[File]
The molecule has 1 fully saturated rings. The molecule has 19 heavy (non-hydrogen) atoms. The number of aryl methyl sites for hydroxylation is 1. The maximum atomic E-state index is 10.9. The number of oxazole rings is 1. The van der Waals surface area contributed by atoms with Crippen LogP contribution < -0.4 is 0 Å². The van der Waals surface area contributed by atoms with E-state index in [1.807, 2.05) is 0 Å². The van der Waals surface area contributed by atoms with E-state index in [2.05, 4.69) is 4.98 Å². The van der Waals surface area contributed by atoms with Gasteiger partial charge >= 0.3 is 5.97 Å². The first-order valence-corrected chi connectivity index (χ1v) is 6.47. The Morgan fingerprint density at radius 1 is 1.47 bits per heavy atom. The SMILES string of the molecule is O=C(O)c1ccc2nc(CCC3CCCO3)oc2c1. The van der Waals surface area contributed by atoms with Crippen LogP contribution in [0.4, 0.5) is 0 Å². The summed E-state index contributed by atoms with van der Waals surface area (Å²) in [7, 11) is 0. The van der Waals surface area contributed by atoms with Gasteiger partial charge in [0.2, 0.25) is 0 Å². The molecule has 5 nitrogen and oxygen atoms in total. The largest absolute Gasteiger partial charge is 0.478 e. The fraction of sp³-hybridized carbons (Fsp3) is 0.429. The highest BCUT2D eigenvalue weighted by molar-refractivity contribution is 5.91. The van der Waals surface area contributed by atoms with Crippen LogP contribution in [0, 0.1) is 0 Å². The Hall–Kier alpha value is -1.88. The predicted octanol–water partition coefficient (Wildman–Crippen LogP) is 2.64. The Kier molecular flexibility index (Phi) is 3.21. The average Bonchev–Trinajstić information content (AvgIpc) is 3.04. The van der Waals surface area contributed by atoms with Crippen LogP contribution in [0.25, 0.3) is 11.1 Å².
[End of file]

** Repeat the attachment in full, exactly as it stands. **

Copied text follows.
The molecule has 1 fully saturated rings. The molecule has 19 heavy (non-hydrogen) atoms. The number of aryl methyl sites for hydroxylation is 1. The maximum atomic E-state index is 10.9. The number of oxazole rings is 1. The van der Waals surface area contributed by atoms with Crippen LogP contribution < -0.4 is 0 Å². The van der Waals surface area contributed by atoms with E-state index in [1.807, 2.05) is 0 Å². The van der Waals surface area contributed by atoms with E-state index in [2.05, 4.69) is 4.98 Å². The van der Waals surface area contributed by atoms with Gasteiger partial charge >= 0.3 is 5.97 Å². The first-order valence-corrected chi connectivity index (χ1v) is 6.47. The Morgan fingerprint density at radius 1 is 1.47 bits per heavy atom. The SMILES string of the molecule is O=C(O)c1ccc2nc(CCC3CCCO3)oc2c1. The van der Waals surface area contributed by atoms with Crippen LogP contribution in [0.4, 0.5) is 0 Å². The summed E-state index contributed by atoms with van der Waals surface area (Å²) in [7, 11) is 0. The van der Waals surface area contributed by atoms with Gasteiger partial charge in [0.2, 0.25) is 0 Å². The molecule has 5 nitrogen and oxygen atoms in total. The largest absolute Gasteiger partial charge is 0.478 e. The fraction of sp³-hybridized carbons (Fsp3) is 0.429. The highest BCUT2D eigenvalue weighted by molar-refractivity contribution is 5.91. The van der Waals surface area contributed by atoms with Crippen LogP contribution in [0, 0.1) is 0 Å². The Hall–Kier alpha value is -1.88. The predicted octanol–water partition coefficient (Wildman–Crippen LogP) is 2.64. The Kier molecular flexibility index (Phi) is 3.21. The average Bonchev–Trinajstić information content (AvgIpc) is 3.04. The van der Waals surface area contributed by atoms with Crippen LogP contribution in [0.25, 0.3) is 11.1 Å².